I buried my mother this week. She was diagnosed with pancreatic cancer at the end of January this year and celebrated the invitation to come home to Heaven. 

You need to know that my mom was not like other people. Ever since she came to know Jesus as the age of 14, she realized that this life was nothing more than a season, and that she was Heaven-bound. As a child, I found it annoying that my mother was so focused on eternity. Was life not good enough here and now? Why would she want to be anywhere else? But now, at the age of 84, it was just beautiful to watch her beam with joy at the mere thought of meeting her Savior. It was the fulfillment of a deep-felt love.

The hard labor of dying

My mother found the process of dying excruciatingly difficult. Not because she feared it, but simply because it took too long. She was impatient by nature. She never wanted to wait for anything, let alone death. “I’ve tried everything” she complained. Mom knew her Bible. She had studied it for years looking for instructions on how to live, and now, apparently, also on how to die.  “It was so easy for Jacob; he just drew his feet up into the bed and breathed his last, and then he was gone.” She looked frustrated while shaking her head. “Tried that. Many times. Didn’t work.” 

She talked to the palliative team at the hospital. “Could you tell me how I’m going to die?” They approached the subject carefully and with much consideration. I could see my mother’s growing frustration and quickly realized that I would have to save them. “Mom’s not afraid of dying. She just wants to know what her last days will be like.” She beamed with joy again at hearing her favorite words – last days – and smiled happily at the palliative team. They explained that most likely she would fall asleep at the end due to liver failure. “Sounds good!” she exclaimed. “Bring it on!” 

I could not help but tease her. “Really, Mom? I thought you ordered an aortic aneurism years ago to make sure that things happened quickly?” She laughed out loud. “Oh, that’s right! I did! I told the Lord that would be my favorite way to go. But this will have to do.”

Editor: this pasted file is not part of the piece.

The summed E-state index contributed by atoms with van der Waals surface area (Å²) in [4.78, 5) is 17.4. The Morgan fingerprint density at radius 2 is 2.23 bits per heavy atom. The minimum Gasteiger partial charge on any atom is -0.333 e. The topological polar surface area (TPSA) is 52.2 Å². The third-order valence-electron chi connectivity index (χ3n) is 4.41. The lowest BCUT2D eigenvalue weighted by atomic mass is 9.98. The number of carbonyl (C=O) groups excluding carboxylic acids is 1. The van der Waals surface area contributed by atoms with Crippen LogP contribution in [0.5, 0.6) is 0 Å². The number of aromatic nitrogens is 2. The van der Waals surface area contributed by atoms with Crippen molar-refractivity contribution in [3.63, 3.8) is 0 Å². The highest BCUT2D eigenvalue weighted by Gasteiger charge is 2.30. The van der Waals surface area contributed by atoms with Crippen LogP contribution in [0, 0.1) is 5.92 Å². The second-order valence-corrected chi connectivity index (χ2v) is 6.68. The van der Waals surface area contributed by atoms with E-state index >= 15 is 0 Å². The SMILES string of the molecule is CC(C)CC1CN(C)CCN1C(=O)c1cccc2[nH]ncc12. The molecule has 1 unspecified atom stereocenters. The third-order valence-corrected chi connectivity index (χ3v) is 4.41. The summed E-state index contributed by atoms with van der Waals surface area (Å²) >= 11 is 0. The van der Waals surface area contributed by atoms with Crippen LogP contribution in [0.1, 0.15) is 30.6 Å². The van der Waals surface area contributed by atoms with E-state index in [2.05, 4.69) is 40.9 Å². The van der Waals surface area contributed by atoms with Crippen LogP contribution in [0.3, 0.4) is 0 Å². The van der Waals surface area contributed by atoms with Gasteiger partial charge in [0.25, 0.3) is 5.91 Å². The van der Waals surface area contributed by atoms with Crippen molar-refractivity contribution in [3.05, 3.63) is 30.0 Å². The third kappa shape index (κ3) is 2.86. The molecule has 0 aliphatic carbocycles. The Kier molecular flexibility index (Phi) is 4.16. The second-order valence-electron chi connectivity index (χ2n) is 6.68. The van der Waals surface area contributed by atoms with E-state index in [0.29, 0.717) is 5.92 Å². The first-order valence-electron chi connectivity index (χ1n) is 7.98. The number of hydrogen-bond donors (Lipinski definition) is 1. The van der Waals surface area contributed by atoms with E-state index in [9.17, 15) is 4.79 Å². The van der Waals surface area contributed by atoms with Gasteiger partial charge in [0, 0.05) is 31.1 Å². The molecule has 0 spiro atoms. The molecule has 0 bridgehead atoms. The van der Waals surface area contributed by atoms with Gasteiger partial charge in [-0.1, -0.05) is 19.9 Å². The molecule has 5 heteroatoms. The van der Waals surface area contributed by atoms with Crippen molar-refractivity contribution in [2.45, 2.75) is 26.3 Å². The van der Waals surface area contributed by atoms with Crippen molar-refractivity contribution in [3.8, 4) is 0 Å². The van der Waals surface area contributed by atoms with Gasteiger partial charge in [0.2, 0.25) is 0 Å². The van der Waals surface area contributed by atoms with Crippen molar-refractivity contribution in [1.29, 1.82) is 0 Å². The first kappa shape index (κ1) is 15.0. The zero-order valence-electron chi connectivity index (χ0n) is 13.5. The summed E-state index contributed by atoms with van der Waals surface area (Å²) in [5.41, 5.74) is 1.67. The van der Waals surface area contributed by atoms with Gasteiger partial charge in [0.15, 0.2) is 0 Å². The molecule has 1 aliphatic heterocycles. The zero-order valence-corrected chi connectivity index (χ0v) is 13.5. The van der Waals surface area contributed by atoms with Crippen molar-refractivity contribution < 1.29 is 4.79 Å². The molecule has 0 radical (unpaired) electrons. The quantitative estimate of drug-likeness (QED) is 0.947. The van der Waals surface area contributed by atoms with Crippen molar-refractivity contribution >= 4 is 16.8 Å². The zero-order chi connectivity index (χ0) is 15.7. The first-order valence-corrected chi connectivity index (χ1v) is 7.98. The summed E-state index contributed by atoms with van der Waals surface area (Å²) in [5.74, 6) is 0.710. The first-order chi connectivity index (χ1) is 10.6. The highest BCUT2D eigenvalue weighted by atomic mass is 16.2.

The look on the doctors’ faces! Priceless!

The mantle of a lifetime

She was not afraid of dying, but she would not live with pain. That’s hard to avoid with such a diagnosis. Her once so vibrant body shrunk to a distant memory of what she had been. Her mind was contaminated by the much-needed pain medication, but her spirit was still soaring. She kept on praying. 

Mom had always been a prayer warrior. Throughout Adrian’s illness, she prayed for his healing every day. For 12 years. Every. Single. Day. When he was healed, she was forever grateful. Her precious Jesus had heard her prayers. 

She prayed for a long list of people. If you were blessed enough to make it onto Mom’s prayer list, you were covered. She prayed for her five children. Their spouses. Her 14 grandchildren and 5 great-grandkids. She prayed for her neighbors. For pastors, preachers, and missionaries. For the Norwegian royal family, politicians, and leaders. She fervently prayed for new believers. She prayed for ministries in South East Asia and for Heidi Baker in Mozambique. 

She thanked God for Bill Johnson and Bethel Church, where she got to visit at the age of 80. She was covered in gold dust for 9 days straight. Whenever someone talked about God, a golden sparkle would appear on her neck and spread down her arms, until it covered her entire body. 6 weeks after my father’s death, my Mom encountered the glory of Heaven in a new, tangible way. 

Her love grew. It made her pray even more.

Co-laborer with Christ

Adrian was due to go to Cambodia in February, and for weeks he wrestled with whether he could leave her or not. Finally, he told her that he would be going. “To Cambodia? Oh no, are you leaving, Adrian?” Fear filled her eyes as she imagined everything that could possibly happen to her youngest grandson. My son knew his grandma and came prepared. “Yes, I’ll be off for 10 days, and I need 3 people to pray for me. Mormor, will you pray for me while I’m gone?” And she was back. “Every single day, Adrian! I will never forget it!” 

Before he left, she held his hands while she prayed for him and blessed him. 

She stayed alive until he came back. When he gave her the beautiful silk scarves that he had bought for her, she smiled, realizing that he had been thinking of her while he was gone. Then he told her about the 1 500 people who had come to know Jesus as their Savior during those 10 days, and tears welled up in her eyes as she lifted her hands to Heaven, praising the One who’s worthy. “That’s your victory, Mormor ! Adrian said. “You prayed them through.” 

Heaven is a bit more crowded thanks to my mom. I bet she’s baking and serving them as we speak. 

For the last year, my Mom refused to plan her 85thbirthday. “I don’t plan to live that long” she said stubbornly, even though she didn’t have any serious health issues at the time. 

She passed away six days before her birthday. 

Mom left a letter for us to find when she was gone, saying how much she loved us, her children. I never doubted it. I knew I was loved. She went on to saying that we would be meet again in Heaven together with my Dad. 

Yes, we will. Not right now, but soon. Just put the kettle on, Mom.

This life is but a season. A beautiful, wonderful season, but temporary, nonetheless. 

I’m Heaven-bound.

Author Marian Nygard

I live in Norway with my husband, Thomas. Together we have four children. We are passionate about words, music, thankfulness and fun, not necessarily in that order. In addition to being an author, I love to tell stories and I am constantly looking for God’s fingerprint in everyday life.

More posts by Marian Nygard

Leave a Reply

This site uses Akismet to reduce spam. Learn how your comment data is processed.